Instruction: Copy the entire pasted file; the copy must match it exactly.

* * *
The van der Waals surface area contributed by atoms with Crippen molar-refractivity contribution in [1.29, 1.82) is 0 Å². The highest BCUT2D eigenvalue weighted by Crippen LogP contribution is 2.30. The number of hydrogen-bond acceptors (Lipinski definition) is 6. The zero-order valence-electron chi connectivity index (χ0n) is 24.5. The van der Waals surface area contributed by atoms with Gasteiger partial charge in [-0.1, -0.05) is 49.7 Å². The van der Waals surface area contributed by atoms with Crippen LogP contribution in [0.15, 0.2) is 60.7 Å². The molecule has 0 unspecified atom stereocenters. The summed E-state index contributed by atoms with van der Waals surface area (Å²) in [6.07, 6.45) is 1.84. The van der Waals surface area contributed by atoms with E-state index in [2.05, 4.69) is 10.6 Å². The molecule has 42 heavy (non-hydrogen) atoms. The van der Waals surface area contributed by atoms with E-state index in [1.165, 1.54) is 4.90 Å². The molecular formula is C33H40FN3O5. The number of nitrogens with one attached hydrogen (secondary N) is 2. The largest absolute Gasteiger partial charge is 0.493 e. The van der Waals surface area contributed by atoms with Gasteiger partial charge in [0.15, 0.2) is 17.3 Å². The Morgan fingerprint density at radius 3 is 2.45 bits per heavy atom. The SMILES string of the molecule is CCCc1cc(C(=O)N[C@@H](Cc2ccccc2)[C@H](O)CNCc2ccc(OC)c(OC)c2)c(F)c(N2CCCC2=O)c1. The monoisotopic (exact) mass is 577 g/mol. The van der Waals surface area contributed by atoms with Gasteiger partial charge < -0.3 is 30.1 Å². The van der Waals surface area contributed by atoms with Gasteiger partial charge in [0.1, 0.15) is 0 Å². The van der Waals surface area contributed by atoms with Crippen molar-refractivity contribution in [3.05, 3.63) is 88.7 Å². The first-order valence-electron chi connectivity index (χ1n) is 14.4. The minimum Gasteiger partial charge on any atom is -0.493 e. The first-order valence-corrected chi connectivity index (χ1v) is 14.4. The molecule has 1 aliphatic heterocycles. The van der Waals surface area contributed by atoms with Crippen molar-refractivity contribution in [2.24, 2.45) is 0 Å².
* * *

The van der Waals surface area contributed by atoms with Crippen molar-refractivity contribution in [1.29, 1.82) is 0 Å². The highest BCUT2D eigenvalue weighted by Crippen LogP contribution is 2.30. The number of hydrogen-bond acceptors (Lipinski definition) is 6. The zero-order valence-electron chi connectivity index (χ0n) is 24.5. The van der Waals surface area contributed by atoms with Gasteiger partial charge in [-0.1, -0.05) is 49.7 Å². The van der Waals surface area contributed by atoms with Crippen LogP contribution in [0.15, 0.2) is 60.7 Å². The molecule has 0 unspecified atom stereocenters. The summed E-state index contributed by atoms with van der Waals surface area (Å²) in [6.07, 6.45) is 1.84. The van der Waals surface area contributed by atoms with E-state index in [2.05, 4.69) is 10.6 Å². The molecule has 42 heavy (non-hydrogen) atoms. The van der Waals surface area contributed by atoms with E-state index in [1.165, 1.54) is 4.90 Å². The molecular formula is C33H40FN3O5. The number of nitrogens with one attached hydrogen (secondary N) is 2. The largest absolute Gasteiger partial charge is 0.493 e. The van der Waals surface area contributed by atoms with Gasteiger partial charge in [0.15, 0.2) is 17.3 Å². The Morgan fingerprint density at radius 3 is 2.45 bits per heavy atom. The SMILES string of the molecule is CCCc1cc(C(=O)N[C@@H](Cc2ccccc2)[C@H](O)CNCc2ccc(OC)c(OC)c2)c(F)c(N2CCCC2=O)c1. The monoisotopic (exact) mass is 577 g/mol. The van der Waals surface area contributed by atoms with Gasteiger partial charge < -0.3 is 30.1 Å². The van der Waals surface area contributed by atoms with Gasteiger partial charge in [0.1, 0.15) is 0 Å². The van der Waals surface area contributed by atoms with Crippen molar-refractivity contribution in [3.05, 3.63) is 88.7 Å². The first-order valence-electron chi connectivity index (χ1n) is 14.4. The minimum Gasteiger partial charge on any atom is -0.493 e. The first-order valence-corrected chi connectivity index (χ1v) is 14.4. The molecule has 1 aliphatic heterocycles. The van der Waals surface area contributed by atoms with Crippen molar-refractivity contribution in [2.24, 2.45) is 0 Å².